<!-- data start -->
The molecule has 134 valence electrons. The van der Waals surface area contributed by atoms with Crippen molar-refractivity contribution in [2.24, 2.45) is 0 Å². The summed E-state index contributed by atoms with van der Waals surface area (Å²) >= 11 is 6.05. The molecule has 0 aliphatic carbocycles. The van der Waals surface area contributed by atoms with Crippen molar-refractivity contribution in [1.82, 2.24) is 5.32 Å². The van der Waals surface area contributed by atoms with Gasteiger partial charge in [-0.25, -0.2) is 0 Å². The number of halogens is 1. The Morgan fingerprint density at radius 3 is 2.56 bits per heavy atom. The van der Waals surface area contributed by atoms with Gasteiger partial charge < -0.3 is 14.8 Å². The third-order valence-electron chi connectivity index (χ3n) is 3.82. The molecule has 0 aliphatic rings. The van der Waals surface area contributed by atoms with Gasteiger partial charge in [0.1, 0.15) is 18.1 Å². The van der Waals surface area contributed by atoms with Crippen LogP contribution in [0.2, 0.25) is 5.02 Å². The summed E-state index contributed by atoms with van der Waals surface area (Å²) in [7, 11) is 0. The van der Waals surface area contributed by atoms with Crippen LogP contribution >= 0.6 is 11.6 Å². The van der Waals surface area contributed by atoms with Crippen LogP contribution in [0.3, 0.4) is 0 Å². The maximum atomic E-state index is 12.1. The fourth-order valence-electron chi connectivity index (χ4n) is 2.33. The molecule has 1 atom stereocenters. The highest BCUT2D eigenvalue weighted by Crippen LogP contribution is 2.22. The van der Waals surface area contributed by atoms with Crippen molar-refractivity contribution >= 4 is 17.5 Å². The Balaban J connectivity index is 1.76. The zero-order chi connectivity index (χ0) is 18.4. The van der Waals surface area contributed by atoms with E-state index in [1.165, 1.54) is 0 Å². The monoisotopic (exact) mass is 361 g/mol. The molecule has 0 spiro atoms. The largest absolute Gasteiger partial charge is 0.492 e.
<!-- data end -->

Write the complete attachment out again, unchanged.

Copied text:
The molecule has 134 valence electrons. The van der Waals surface area contributed by atoms with Crippen molar-refractivity contribution in [2.24, 2.45) is 0 Å². The summed E-state index contributed by atoms with van der Waals surface area (Å²) >= 11 is 6.05. The molecule has 0 aliphatic carbocycles. The van der Waals surface area contributed by atoms with Crippen molar-refractivity contribution in [1.82, 2.24) is 5.32 Å². The van der Waals surface area contributed by atoms with Gasteiger partial charge in [-0.25, -0.2) is 0 Å². The number of halogens is 1. The Morgan fingerprint density at radius 3 is 2.56 bits per heavy atom. The van der Waals surface area contributed by atoms with Gasteiger partial charge < -0.3 is 14.8 Å². The third-order valence-electron chi connectivity index (χ3n) is 3.82. The molecule has 0 aliphatic rings. The van der Waals surface area contributed by atoms with Gasteiger partial charge in [0.1, 0.15) is 18.1 Å². The van der Waals surface area contributed by atoms with Crippen LogP contribution in [0.2, 0.25) is 5.02 Å². The summed E-state index contributed by atoms with van der Waals surface area (Å²) in [7, 11) is 0. The van der Waals surface area contributed by atoms with Crippen LogP contribution >= 0.6 is 11.6 Å². The van der Waals surface area contributed by atoms with Crippen LogP contribution in [0.3, 0.4) is 0 Å². The maximum atomic E-state index is 12.1. The fourth-order valence-electron chi connectivity index (χ4n) is 2.33. The molecule has 1 atom stereocenters. The highest BCUT2D eigenvalue weighted by Crippen LogP contribution is 2.22. The van der Waals surface area contributed by atoms with Crippen molar-refractivity contribution >= 4 is 17.5 Å². The Balaban J connectivity index is 1.76. The zero-order chi connectivity index (χ0) is 18.4. The van der Waals surface area contributed by atoms with E-state index in [1.165, 1.54) is 0 Å². The monoisotopic (exact) mass is 361 g/mol. The molecule has 0 spiro atoms. The largest absolute Gasteiger partial charge is 0.492 e.